The process of applying a phosphate coating was originally invented in the 1850s, but really became prominent in the 1900s, thanks to improvements done by the Parker Rust-proof Phosphating Company in the 1915-1945 period, who were responsible for making it possible to mass produce parts using this metal treatment process. In fact, the name "parkerizing" is derived from the name of the Parker Company.
The first appearance of a phosphate coating process came from England, patented by one William Alexander Ross in 1869. Thomas Coslett, also of England, developed another phosphating process, which he patented in Britain in 1906 and the United States in 1907. The Coslett process was an iron phosphating process, and in 1912, an American named Frank Rupert Granville Richards, invented the manganese phosphating process, for which he was granted a separate patent. Another American, Clark W. Parker, bought the patent rights to the Coslett and Richards processes, and after making several experiments in his home kitchen, went on to found the Parker Rust-proof Phosphating Company of America in Detroit in 1915, along with his son, Wyman C. Parker.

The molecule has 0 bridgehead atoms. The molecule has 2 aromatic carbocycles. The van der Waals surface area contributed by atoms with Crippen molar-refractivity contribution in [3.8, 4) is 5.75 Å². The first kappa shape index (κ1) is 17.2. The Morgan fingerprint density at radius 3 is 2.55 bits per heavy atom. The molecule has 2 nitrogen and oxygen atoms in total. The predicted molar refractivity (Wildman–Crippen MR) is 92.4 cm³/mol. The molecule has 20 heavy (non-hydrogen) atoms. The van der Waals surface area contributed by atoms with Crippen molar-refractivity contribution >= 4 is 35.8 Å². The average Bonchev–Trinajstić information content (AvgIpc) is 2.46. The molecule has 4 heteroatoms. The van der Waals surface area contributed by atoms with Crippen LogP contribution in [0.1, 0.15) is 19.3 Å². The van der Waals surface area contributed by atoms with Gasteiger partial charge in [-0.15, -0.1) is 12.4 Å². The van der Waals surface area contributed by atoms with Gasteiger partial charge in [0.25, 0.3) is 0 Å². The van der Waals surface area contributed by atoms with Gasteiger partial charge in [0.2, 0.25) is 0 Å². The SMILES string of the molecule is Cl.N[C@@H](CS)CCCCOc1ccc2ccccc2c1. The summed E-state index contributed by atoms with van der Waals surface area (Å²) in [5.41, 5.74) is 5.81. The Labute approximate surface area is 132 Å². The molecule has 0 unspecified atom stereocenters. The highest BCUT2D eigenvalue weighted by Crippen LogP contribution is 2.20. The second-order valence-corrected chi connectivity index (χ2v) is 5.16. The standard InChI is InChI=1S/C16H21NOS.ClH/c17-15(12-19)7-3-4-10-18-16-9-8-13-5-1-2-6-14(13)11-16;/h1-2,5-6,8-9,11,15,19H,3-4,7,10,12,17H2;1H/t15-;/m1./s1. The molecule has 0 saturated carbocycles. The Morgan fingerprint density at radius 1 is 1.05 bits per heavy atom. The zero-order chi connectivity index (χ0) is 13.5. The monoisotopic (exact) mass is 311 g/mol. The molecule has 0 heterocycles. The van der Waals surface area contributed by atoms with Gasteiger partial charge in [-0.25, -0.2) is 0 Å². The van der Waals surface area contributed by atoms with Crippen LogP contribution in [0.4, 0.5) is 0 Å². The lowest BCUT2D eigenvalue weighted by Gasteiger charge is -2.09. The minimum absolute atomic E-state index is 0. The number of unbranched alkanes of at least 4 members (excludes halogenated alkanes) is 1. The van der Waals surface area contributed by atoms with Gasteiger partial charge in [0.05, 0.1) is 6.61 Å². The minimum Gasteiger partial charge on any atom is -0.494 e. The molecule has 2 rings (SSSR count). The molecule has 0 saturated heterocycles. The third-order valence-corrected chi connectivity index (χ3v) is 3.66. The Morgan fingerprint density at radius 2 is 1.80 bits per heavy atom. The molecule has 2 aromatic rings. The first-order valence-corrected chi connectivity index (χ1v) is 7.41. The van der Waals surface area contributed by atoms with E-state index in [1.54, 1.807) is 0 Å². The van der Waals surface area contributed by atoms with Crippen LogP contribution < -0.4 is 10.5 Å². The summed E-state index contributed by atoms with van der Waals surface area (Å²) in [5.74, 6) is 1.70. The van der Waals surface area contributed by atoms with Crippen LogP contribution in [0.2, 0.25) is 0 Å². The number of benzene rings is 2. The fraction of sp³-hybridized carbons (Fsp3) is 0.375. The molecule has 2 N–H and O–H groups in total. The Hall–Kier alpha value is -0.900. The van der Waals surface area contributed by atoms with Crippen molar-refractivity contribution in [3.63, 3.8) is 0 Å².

By 1919, the Parker company had managed to secure a patent for an improved manganese phosphate coating process. In 1929, they filed another patent which reduced the time of coating to 1/3rd of the previous time, by heating the solution and controlling the temperature to a very precise range of 260-285 degrees centigrade. During this time, the Great Depression set in, and along with it, Clark W. Parker and his son, Wyman C. Parker, were both convicted of investor fraud, for a scam involving shares in an automobile company and two other companies they'd founded. Despite the imprisonment of its founding owners, the Parker Rust-proof Phosphating Company continued its business. Manganese phosphate was a somewhat expensive process because of limited availability of manganese compounds in this period. In 1938, the company was granted a patent for inventing a zinc phosphate coating process, which came just in time, since World War 2 started soon after, and the United States lost access to some of its main sources of manganese. On the other hand, the United States had plenty of access to zinc ores and thus this process became much more cheap than using manganese. By 1941, the company had discovered a way to carry out the zinc phosphating process even more faster and cheaper than before. By adding a bit of copper, they could reduce the alkalinity of the solution, and by adding a chlorate to the nitrates in the solution, they could reduce the temperature of the solution to 46-54 degrees centigrade, which made it possible to make it a very efficient process.